FIG. 5 shows the preferred starting positions of each piece of each player's set of playing pieces. Player one's set of pieces is illustrated as white and player two's pieces are illustrated as black. The diamond piece 7 is placed in section Y 3 on the spaces containing the integers 40 for player one; the diamond piece 7a is placed in section Y 3 on the space containing the integers −40 for player two. The triangle pieces 6 and 6a are placed in section Y 3 on the spaces containing the integers 29 and 29 for player one; the triangle pieces 6b and 6c are placed in section Y 3 on the spaces containing the integers −29 and −29 for player two. The square pieces 5 and 5a are placed in section Y 3 on the spaces containing the integers 21 and 21 for player one; the square pieces 5b and 5c are placed in section Y 3 on the spaces containing the integers −21 and −21 for player two. The circle pieces 4, 4a, 4b, are placed in section Y 3 on the spaces containing the integers 14,14, and 20 for player one; The circle pieces 4c, 4d, 4e, are placed in section Y 3 on the spaces containing the integers −14,−14, and −20 for player two. The arrow pieces 8 and 9 are placed in section X 2 on one of the spaces containing the integer zero, for both player one and player two; The arrow pieces 8a and 9a are placed in section X 2 on the other space that contains the integer zero, for both player one and two.

FIG. 6 illustrates the object of the game which is to place one's alike pieces located in section Y 3 on spaces containing integers that when added together equal zero. In this example of a winning situation, circle piece 4 is on a space containing the integer 6, circle piece 4a is on a space containing the integer 5 and circle piece 4b is on a space containing the integer −11. Square piece 5 is on a space containing the integer 0 and square piece 5a is on a space containing the integer 0. Triangle piece 6 is on a space containing the integer 5 and triangle piece 6a is on a space containing the integer −5. Diamond piece 7 is on a space containing the integer 0. Each of the alike pieces are on spaces containing integers that when added together equal zero, which is the preferred winning condition of the game.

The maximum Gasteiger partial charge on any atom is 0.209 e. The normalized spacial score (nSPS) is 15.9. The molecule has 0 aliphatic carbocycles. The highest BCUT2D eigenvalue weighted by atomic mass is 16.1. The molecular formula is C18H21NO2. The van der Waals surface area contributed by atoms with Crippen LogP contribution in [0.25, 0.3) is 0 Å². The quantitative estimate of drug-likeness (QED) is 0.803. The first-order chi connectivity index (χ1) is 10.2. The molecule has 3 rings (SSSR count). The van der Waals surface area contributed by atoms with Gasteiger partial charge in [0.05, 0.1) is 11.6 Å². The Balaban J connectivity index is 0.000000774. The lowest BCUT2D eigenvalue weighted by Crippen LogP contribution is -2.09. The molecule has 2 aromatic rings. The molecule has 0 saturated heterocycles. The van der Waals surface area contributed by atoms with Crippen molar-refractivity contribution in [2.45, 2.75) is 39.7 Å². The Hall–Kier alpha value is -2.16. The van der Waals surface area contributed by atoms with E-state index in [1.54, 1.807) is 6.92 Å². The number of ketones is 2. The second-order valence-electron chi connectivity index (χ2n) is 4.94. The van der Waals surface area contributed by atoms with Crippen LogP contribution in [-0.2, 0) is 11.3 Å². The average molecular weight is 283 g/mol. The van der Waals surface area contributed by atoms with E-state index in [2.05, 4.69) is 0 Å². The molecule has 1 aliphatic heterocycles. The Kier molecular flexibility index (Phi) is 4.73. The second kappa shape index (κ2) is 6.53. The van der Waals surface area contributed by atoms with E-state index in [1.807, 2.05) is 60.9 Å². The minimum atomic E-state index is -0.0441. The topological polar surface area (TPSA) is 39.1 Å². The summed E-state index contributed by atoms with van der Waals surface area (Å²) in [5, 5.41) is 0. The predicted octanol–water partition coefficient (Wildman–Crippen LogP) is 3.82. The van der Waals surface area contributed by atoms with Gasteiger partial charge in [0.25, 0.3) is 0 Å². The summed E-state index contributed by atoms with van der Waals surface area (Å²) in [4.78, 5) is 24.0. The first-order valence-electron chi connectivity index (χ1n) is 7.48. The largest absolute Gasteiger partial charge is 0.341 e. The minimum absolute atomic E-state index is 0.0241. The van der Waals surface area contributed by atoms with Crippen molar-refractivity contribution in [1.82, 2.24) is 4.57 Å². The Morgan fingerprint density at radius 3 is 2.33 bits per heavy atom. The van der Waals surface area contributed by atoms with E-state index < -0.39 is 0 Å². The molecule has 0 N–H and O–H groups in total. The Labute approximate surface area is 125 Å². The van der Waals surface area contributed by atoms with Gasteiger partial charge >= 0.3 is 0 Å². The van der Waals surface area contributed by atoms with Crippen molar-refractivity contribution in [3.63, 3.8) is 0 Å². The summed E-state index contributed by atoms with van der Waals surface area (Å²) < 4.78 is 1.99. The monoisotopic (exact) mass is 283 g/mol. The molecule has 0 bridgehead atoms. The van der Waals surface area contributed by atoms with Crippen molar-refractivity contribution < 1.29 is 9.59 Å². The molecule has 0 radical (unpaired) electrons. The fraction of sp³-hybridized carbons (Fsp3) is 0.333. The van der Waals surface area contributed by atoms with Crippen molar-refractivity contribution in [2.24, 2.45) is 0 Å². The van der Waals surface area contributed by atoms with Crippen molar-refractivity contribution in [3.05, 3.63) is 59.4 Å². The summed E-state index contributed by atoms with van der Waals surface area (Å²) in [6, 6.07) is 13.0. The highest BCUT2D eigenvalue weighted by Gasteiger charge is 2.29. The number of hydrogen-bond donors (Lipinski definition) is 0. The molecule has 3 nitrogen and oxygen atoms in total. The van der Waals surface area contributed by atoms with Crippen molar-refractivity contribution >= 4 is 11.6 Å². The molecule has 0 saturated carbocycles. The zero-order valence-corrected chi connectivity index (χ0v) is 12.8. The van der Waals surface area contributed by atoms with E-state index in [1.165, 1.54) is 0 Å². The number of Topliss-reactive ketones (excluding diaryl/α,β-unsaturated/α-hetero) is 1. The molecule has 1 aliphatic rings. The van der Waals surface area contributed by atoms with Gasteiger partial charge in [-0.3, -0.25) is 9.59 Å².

PREFERRED EMBODIMENT

The game board 1 is made of a material such as: wood, plastic, marble, cardboard or any other suitable material. If possible it is preferred that the game board 1 can be folded in half, from its square shape into a triangle, wherein the crease is along the spaces containing the integer zero. Alternatively, it may be made to fold into a triangle with the crease along the opposite diagonal or in half into a rectangle. The game board 1 may also be a divisible board, which could be taken apart and put together.

It is preferred that each of the two players are assigned a set of 10 pieces. 3 of which are distinguished as circles, 2 of which are distinguished as squares, 2 of which are distinguished as triangles, 1 piece distinguished as a diamond, and 2 pieces distinguished as arrows. The two sets of playing pieces must be visually distinguishable. It is preferred that the playing sets are distinguished by color. The preferred color scheme is to have one player assigned pieces that are distinguished as being black and the other player having pieces that are distinguished as being white. It is possible that the displays applied to the faces of the pieces are differentiated from each other into shapes other than circles, squares triangles, diamonds, and arrows. Alternatively, characters such as numerals, alphabets, colors, marks or symbols, patterns or designs, which are different from each other, may be applied to the faces of the pieces.